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As AOL (NYSE: AOL) prepares for its Q1 earnings on Wednesday morning — and the expectation that it will have reduced declines in display ad…

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As AOL (NYSE: AOL) prepares for its Q1 earnings on Wednesday morning — and the expectation that it will have reduced declines in display ad revenues in its first quarter with the Huffington Post under its wing — the company is laying some groundwork on its premium, webpage takeover ad serving system, Project Devil. Case in point: the announcement that Hearst Magazines Digital Media has become the first third party to rollout the ads created by AOL display unit Pictela.

AOL bought Pictela, a high-def display ad tool for crafting large-size, interactive display ads, last fall. The acquisition was timed for the complete rollout of Project Devil.

Two months ago, Project Devil got the approval of the Interactive Advertising Bureau as a “standard” online ad format.

Hearst will use Project Devil for ads across its network of magazine sites, including cosmopolitan.com, esquire.com, goodhousekeeping.com, marieclaire.com, redbookmag.com and seventeen.com.

Procter & Gamble is one of the first marketers to take advantage of the so-called “Portrait” ad units that’s within the Project Devil system. For several years, web publishers have been trying to shift online to a more lucrative branding medium from a low-cost direct response medium.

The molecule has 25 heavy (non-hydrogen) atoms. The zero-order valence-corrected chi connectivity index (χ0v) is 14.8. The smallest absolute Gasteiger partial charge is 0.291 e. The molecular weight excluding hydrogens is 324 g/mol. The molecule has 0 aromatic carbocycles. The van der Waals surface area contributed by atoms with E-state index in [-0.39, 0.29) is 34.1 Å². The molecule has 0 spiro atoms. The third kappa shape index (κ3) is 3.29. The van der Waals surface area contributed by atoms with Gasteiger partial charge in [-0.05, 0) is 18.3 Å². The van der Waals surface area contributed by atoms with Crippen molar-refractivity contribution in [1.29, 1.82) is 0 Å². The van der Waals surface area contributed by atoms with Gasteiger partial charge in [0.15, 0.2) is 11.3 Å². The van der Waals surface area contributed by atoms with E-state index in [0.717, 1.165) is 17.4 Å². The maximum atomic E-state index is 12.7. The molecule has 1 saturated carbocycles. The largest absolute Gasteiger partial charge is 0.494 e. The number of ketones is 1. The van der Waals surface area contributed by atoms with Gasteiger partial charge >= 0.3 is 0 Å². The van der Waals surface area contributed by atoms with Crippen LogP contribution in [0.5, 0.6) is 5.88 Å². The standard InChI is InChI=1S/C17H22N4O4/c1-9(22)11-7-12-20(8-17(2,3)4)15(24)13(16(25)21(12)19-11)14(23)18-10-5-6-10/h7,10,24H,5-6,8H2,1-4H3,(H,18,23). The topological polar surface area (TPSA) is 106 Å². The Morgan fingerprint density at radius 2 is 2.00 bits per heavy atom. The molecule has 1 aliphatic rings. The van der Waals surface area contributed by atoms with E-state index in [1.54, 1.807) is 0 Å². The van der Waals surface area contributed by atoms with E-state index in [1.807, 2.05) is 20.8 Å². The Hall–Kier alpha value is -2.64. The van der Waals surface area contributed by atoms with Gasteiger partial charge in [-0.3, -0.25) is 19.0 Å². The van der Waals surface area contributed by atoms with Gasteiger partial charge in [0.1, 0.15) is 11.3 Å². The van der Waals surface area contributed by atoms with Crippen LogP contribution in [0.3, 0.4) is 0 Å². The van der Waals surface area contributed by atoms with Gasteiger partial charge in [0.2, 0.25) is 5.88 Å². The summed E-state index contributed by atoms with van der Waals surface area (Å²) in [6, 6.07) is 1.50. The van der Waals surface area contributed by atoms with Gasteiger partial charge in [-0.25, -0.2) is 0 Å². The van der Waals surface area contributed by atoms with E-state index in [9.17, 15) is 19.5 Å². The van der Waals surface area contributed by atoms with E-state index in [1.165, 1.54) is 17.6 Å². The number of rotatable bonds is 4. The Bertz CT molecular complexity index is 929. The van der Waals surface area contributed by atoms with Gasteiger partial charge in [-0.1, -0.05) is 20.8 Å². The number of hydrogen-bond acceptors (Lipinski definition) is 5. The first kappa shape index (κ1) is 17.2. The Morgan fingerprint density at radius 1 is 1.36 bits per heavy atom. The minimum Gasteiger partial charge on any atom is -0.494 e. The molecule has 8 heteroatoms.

The idea of large-size ads is that they related to eye-catching magazine ads or TV spots: you can’t avoid them, and if you’re receptive to whatever is being sold, consumers might even find them more attractive than basic banner ads, which rely on clickthroughs — which are miniscule.

Over the past few months, AOL CEO Tim Armstrong has asked for patience as the company has overhauled its ad sales system and team. It’s been difficult for investors, who have seen AOL consistently report double-digit display declines rivals Yahoo (NSDQ: YHOO) and Google (NSDQ: GOOG) benefit from the turnaround in online ad spending. It’s still probably too soon for AOL to erase the declines and that patience is surely wearing thin. But if Hearst and P&G, a bellwether advertiser, can inspire other publishers and marketers to take a chance on Project Devil, AOL should at least be able to buy itself more time and — it’s possible — make good on Armstrong promises of building a business on premium ad sales. Release

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